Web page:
Here we are, well into our sixth year of operating after five years of continuous growth.

We’ve made a lot of friends along the way, and LifeSIGNS has benefited from scores of people’s time, energy and expertise. I’m just unable to thank all the people who have been involved, all the volunteers, all the colleagues, doctors, psychiatrists, advisers, and friends who’ve supported us, or helped us directly, over the years.

It’s been quite a personal journey for me as well. I was recently asked by a BBC journalist if I ever imagined that LifeSIGNS would become as well known and respected as it is now – Sarah looked at me with a slight smile and I answered ‘Yes, from the start I meant for LifeSIGNS to change the world – I’ve always had delusions of grandeur,’ Sarah agreed!

Back in 2002, I knew I had to do more than just write about my own confusion and fears surrounding self-injury and emotional / mental well-being. I could see the UK was lacking in decent information, and while I respected one, or maybe two, US websites, I knew the UK needed fresh ideas and a some solid information written for people who self-injure, by people who self-injure.

No, I didn’t find anything online in the UK back then that I could relate to or respect – yes, I’ve seen websites grow and develop since, and some of them have great ideals and integrity, but do they actually perform a service for their visitors? Do they offer anything real, anything of value? Frankly, too many websites are started with good intentions, but fail to live up to their own expectations; in short, they fail to provide fresh content, and they fail to take care of their website or their visitors.

One day, I may look back and consider LifeSIGNS to be my life’s work, but at present I don’t have time to enjoy any self-congratulatory reflection; nope, there’s still so much to do. I’m surrounded by fantastic people who work hard behind the scenes of LifeSIGNS to ensure we provide some real services to visitors, members, and professional healthcare workers. Right now, we’re thinking about recruiting more Directors to run our organisation, and more Trustees to oversee and maintain our five-year strategic goals. Throughout the years we’ve had the privilege of welcoming new people to our management committee, and the sweet sorrow of saying good-bye to those who have moved on. I don’t think it’s any secret that working for LifeSIGNS enhances one’s CV, and I’m pleased to say I’ve written 3 or 4 ‘references’ for people who’ve moved on in the world.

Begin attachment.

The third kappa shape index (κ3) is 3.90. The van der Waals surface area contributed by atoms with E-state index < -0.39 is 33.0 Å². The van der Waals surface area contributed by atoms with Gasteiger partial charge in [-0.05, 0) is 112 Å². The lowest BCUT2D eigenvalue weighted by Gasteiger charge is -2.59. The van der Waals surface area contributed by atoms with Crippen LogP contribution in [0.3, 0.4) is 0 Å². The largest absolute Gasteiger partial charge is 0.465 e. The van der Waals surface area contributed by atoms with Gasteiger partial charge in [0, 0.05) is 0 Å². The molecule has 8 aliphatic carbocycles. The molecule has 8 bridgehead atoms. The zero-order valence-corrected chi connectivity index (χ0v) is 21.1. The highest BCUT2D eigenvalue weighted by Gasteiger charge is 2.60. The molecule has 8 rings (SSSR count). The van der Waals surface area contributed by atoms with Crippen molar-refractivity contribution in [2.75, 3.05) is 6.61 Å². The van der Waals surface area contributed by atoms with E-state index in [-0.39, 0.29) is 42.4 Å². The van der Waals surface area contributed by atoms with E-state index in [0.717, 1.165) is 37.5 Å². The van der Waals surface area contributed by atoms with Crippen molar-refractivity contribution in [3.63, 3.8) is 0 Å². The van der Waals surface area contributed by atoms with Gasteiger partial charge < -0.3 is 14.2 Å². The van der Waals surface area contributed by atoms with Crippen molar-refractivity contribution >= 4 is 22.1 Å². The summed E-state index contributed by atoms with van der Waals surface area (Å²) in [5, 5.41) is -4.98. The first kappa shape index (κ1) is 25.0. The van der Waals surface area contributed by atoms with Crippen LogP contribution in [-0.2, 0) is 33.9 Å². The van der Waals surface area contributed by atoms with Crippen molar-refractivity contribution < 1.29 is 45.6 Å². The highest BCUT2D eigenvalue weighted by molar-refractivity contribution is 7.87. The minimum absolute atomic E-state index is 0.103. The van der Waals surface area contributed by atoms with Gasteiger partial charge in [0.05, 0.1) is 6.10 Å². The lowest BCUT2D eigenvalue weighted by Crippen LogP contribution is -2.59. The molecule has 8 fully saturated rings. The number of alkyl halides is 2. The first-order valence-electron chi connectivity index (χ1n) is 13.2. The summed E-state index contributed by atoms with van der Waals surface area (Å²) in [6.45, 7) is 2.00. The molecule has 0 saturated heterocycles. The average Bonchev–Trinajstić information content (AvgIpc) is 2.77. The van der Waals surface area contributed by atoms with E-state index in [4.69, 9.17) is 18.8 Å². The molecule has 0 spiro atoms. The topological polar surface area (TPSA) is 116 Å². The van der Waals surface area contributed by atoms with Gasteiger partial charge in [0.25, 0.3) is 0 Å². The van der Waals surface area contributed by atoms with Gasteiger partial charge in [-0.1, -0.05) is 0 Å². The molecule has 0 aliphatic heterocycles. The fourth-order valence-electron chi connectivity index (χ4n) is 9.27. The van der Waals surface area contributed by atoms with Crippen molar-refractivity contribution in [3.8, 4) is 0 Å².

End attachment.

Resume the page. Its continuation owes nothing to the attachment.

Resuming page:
I’ve been careful to ensure that LifeSIGNS is seen as a ‘whole organisation’ – I don’t want it to be confused with ‘websites’ that are just run by someone in their bedroom. Don’t get me wrong, LifeSIGNS is run from our lounges and bedrooms too! But we’re a real organisation, an association of like-minded people who get together to help LifeSIGNS be everything that it is.

LifeSIGNS is user-lead (or rather ‘member-lead‘), most of our Directors and Trustees have personal and direct experience of self-injury, and although we need professionals and experts to work with us, I intend to ensure that LifeSIGNS always recruits from our own member-base, so that the majority of Directors have personal and direct experience of self-injury. There are other great organisations, (often within the NHS) which work on the clinical side of self-injury – we work on the ‘user’ side.